Use this URL to cite or link to this record in EThOS:
Title: An examination of the language of the Corpus, Epinal and Erfurt glossaries
Author: Wynn, J. B.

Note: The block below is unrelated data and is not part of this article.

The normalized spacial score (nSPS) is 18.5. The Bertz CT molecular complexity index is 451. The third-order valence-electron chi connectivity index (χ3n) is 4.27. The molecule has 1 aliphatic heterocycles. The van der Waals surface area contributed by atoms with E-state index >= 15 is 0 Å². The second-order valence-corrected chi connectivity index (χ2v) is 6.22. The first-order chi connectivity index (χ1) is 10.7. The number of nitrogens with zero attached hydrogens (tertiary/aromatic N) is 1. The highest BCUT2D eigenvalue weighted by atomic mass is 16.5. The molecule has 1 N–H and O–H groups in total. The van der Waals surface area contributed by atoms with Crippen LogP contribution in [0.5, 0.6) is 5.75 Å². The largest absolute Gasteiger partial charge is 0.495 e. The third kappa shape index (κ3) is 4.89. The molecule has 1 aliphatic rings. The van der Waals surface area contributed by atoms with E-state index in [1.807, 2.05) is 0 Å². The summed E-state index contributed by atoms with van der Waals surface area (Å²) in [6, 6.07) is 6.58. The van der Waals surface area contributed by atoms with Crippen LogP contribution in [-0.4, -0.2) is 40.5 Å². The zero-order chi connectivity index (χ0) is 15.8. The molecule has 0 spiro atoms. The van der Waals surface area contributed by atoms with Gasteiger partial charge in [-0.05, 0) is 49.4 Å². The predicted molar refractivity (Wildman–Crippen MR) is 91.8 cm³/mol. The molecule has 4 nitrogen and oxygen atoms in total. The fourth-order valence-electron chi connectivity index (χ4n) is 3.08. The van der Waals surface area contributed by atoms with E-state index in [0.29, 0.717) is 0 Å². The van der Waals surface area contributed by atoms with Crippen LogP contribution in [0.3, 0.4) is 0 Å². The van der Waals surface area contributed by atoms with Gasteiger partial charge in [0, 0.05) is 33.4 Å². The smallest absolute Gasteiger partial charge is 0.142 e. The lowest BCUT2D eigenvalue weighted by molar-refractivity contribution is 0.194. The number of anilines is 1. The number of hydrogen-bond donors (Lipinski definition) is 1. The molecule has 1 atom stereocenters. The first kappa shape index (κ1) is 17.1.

ISNI:       0000 0004 2715 0906
Awarding Body: University of Manchester
Current Institution: University of Manchester
Date of Award: 1956
Availability of Full Text:
Access from EThOS: